Last year, my folks were going through the Medicare enrollment process. We spent a lot of time doing online research, talking to different companies and looking at different plans.
My parents had a lot of questions. They were really interested in Medicare Advantage plans, but wanted to know how these plans could have a $0 premium.
I get why people ask this question.
Here’s why these plans can offer a $0 premium:
1. You’re still paying your Medicare Part B monthly premium
Every month, you pay your Medicare Part B (medical coverage) premium to the federal government. You pay this premium whether you choose a Medicare Advantage plan or just have Original Medicare.
If you have a Medicare Advantage plan, the federal government then pays your plan a fixed amount each month to help cover the cost of your health care.
2. Focus on preventive care = healthier you + lower costs
Medicare Advantage plans partner with you to stay on top of your regular checkups and recommended procedures. That means you stay healthy and use less care. Staying healthy is not only better for you, it costs less.
Here’s an example. Let’s say you get a preventive health screening and find out you have high blood pressure. Your health plan may connect you with a program to help you lower and manage your blood pressure — saving you future trips to your doctor. That’s a win-win, because it keeps health care costs down for you and your health plan, and it helps prevent other health issues down the road.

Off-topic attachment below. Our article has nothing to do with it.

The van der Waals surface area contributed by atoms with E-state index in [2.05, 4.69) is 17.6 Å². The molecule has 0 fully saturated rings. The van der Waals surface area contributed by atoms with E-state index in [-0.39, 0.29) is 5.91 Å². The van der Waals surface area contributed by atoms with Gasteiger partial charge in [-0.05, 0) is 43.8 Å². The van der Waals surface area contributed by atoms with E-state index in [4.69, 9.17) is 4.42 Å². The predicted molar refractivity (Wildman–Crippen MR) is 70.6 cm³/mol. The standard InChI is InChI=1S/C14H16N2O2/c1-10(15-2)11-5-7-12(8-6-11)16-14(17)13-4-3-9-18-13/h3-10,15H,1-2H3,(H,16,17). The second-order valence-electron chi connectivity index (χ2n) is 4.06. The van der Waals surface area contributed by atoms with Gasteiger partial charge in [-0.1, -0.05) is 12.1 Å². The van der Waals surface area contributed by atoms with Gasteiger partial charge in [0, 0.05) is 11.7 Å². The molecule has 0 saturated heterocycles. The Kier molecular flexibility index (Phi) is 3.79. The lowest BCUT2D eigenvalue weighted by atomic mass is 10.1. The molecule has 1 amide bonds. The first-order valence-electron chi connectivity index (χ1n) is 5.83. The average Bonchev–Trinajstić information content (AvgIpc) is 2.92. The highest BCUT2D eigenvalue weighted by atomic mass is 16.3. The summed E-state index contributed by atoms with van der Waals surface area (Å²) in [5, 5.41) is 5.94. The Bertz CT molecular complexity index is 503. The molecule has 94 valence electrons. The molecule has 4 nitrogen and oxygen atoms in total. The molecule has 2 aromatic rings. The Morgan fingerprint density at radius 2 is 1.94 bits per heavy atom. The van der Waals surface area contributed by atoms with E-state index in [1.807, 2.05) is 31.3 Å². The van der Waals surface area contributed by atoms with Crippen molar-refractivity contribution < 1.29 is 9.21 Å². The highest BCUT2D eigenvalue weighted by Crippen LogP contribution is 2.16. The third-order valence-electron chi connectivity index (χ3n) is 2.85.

3. Plans use networks to provide affordable, high quality care
These networks include specific doctors, clinics and other care providers – ones that deliver high quality care at a lower cost. So, if your doctor is in the network, or you’re willing to pick one from the clinics included, these plans are a great deal for you.
Related article: What is a network?
So those are just a few of the reasons why Medicare Advantage plans can offer a $0 premium. But now you might have other questions, just like my parents did. They wanted to know things like, “Does a lower monthly premium mean lower quality?” or “Will my premium still be $0 next year?”
Want to learn more? Read my blog post “$0 Medicare Advantage premiums, Part II.”